Growing your own food is one of the best ways to achieve a healthier diet and a more cost effective budget. Some of the key health benefits of growing your own food include cutting out exposure to the preservatives and other additives used as part of processed food, as well as benefiting from seasonal produce. Food safety benefits can also be found in terms of being able to monitor your own crops, while long term savings can be made in terms of producing a consistent amount of varied produce. Some key areas to consider when growing your own food include:
1 – Understand Your Local Area
Before beginning to grow food, you will need to understand what can and cannot be successfully grown in your local area. Research the climate and particular seasonal changes, and make sure that enough rainfall is predicted for certain crops. While some of these problems can be solved by investing in a greenhouse, local environment will make a big difference to your growing plans.
2 – Understand What Crops You Can Use
It is worth exploring the kind of crops that you would like to grow, and when the best times of the year will be to grow them. Root vegetables are particularly strong for year round growing, while fruit may only manage limited periods of growth depending on climate.
3 – Try to Find Allotment Space
Allotment space can be hard to come by, but can be found if you are prepared to be patient. Once you have your own space, make sure that you visit it regularly, and discuss your plans with surrounding allotments owners.
4 – Develop a Cultivation Plan
You will need to be able to plant rows of vegetables without compromising parts of a space and garden. Always make sure that you have enough walking space between planting rows, and that you won’t be stepping on and damaging roots.
5 – Collaborate with Others
Growing your own food is much easier if you collaborate with others. Options might include investing in a shared allotment, or forming a cooperative to grow different kinds of food. Produce can then be shared amongst different people, while profits can be made and shared from the sale of food.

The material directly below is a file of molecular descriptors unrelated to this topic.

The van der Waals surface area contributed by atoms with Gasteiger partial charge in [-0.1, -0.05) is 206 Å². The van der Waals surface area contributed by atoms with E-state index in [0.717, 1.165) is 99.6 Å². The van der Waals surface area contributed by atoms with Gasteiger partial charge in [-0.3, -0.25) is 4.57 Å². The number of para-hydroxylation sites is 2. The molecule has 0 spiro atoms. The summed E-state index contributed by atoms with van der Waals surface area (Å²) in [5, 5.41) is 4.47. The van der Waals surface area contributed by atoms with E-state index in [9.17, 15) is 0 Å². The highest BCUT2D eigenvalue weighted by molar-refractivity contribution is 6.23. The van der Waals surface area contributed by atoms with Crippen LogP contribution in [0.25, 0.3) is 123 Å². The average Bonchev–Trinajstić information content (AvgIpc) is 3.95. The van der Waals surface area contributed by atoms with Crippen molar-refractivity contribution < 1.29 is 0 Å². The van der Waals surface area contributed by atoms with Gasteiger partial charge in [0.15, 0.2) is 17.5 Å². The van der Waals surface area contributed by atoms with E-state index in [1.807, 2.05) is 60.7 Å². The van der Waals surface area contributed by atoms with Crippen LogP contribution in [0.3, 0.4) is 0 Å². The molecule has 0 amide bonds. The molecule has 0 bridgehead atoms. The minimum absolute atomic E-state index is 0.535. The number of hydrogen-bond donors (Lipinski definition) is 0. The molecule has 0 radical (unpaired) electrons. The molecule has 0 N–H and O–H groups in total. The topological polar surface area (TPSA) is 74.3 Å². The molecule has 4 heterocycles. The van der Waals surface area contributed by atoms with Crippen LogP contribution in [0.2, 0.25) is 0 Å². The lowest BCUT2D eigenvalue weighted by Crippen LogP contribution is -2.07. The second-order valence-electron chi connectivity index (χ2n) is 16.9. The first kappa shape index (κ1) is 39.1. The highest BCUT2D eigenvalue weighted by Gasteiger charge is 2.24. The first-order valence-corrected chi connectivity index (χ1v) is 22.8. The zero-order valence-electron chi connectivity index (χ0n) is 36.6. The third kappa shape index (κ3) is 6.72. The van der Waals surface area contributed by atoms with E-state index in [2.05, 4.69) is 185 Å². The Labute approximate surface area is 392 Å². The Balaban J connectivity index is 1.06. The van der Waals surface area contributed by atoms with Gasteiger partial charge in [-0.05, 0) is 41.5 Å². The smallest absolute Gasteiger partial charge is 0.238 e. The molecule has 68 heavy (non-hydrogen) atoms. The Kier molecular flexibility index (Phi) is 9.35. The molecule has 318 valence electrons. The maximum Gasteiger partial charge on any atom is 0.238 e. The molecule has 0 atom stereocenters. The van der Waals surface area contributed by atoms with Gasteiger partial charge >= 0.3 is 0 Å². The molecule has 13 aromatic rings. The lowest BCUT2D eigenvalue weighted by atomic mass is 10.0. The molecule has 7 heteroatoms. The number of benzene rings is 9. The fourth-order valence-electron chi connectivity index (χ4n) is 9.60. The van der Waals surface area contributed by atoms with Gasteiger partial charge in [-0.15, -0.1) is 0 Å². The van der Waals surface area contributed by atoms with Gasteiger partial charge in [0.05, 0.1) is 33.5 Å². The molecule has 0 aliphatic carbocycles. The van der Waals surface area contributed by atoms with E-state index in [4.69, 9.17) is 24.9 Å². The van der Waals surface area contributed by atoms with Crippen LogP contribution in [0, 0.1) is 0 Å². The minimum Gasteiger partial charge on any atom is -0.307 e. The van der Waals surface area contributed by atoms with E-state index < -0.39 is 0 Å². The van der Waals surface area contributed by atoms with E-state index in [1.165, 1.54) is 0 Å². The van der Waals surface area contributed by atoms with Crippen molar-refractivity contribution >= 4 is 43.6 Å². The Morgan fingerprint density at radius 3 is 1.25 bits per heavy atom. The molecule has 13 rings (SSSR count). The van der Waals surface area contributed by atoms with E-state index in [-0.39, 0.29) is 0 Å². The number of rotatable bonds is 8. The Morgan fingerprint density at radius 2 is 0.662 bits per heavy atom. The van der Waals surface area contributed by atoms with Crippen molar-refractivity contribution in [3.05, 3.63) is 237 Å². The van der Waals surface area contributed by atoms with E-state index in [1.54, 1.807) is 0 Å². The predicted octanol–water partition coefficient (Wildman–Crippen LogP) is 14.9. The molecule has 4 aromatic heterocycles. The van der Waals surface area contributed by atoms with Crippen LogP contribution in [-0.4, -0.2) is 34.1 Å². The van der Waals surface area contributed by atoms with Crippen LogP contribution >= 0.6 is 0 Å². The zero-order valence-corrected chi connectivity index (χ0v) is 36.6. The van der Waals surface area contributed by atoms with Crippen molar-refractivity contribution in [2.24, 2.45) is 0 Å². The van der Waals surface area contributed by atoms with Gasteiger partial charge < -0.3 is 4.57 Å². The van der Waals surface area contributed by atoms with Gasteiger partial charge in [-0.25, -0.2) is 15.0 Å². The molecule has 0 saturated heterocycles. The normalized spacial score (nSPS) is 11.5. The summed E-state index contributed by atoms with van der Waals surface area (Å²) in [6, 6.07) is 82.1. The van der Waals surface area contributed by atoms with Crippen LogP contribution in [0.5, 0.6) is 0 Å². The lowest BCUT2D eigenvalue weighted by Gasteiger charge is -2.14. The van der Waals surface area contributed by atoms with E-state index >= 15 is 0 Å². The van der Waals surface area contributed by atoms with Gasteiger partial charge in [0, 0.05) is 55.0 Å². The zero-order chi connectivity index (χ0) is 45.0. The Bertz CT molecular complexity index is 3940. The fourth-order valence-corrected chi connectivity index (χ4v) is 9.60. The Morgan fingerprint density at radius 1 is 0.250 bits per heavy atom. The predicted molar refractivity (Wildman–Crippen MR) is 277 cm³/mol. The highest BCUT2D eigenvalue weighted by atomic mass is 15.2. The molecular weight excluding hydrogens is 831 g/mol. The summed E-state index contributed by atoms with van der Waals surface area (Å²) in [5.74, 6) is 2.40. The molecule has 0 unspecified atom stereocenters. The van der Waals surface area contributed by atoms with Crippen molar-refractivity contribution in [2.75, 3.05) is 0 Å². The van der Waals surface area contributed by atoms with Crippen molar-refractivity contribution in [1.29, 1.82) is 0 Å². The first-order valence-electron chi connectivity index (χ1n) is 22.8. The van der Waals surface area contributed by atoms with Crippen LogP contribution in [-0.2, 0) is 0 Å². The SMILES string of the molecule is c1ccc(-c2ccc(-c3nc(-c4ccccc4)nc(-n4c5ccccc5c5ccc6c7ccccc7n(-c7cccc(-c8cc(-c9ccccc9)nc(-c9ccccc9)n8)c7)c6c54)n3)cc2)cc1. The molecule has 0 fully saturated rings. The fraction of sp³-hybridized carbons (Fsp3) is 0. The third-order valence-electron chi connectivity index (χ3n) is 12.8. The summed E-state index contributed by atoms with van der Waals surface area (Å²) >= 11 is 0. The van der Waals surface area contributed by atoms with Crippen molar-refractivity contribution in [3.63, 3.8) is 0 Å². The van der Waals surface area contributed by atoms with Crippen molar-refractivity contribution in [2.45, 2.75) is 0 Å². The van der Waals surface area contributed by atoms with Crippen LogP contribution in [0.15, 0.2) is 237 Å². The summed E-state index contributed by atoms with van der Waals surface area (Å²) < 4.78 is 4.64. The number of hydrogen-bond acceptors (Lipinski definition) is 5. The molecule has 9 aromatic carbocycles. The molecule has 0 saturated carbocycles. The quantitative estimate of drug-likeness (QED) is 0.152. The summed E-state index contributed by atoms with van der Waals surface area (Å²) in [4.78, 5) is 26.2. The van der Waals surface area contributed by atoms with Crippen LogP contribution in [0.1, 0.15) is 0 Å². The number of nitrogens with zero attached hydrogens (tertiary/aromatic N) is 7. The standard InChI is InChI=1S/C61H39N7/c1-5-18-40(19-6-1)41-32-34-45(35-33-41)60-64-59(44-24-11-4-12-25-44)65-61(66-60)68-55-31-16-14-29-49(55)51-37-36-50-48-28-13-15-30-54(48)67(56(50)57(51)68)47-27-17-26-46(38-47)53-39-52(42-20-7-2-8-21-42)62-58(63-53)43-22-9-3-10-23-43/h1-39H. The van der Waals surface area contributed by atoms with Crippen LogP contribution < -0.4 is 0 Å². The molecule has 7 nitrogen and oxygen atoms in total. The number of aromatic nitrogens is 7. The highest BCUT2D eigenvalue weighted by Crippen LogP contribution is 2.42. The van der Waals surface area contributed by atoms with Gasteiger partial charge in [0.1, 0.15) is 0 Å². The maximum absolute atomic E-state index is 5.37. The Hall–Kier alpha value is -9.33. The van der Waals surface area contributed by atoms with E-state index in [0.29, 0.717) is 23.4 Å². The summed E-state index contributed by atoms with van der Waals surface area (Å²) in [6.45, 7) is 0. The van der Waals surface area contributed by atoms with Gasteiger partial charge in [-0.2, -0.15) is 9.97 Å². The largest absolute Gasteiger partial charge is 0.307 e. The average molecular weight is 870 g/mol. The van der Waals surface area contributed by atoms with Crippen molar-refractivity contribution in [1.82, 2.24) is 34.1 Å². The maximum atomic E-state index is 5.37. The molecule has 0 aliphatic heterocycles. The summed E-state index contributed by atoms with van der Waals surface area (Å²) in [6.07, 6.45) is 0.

6 – Use Cheap Materials
You don’t need to spend a fortune on materials when growing food. Recycled materials like yoghurt pots, sticks and fences can be converted into growing pots and containers. In the same way, old tyres can be cleaned and adapted as deeper containers.
7 – Think about Smaller Options
Not everyone will have access to an allotment or a decent sized garden. If space is limited, think about using balconies or windowsills as a way of growing small amounts of produce. Again, collaborating with others can mean that you can share different types of produce.
8 – Make a Compost Bin
You can improve the speed of your food growth by creating a compost bin that will eventually act as a source of fertiliser. Having a compost bin the garden or in an allotment also means that you will be able to recycle food waste.
9 – Space and Decoration
An allotment or garden can be enhanced through the use of fruit trees and edible flowers. While edible flowers should always be checked before planting, fruit trees can be easily planted and maintained to produce fresh produce.
10 – Be Careful With Your Budget
While savings will eventually be created by growing your own food, it is important to focus on maintaining a sensible budget when you first begin purchasing equipment and seeds. Draw up a rough budget, and try to avoid spending significant amounts of money on new materials if you can recycle or share them with others.
- Image courtesy of Will Merydith
- Image courtesy of HA! Designs – Artbyheather
- Image courtesy of FloBen
These tips were brought to you by the East of England Co-operative, the largest independent retailer in East Anglia. Why not visit a co-op food store today.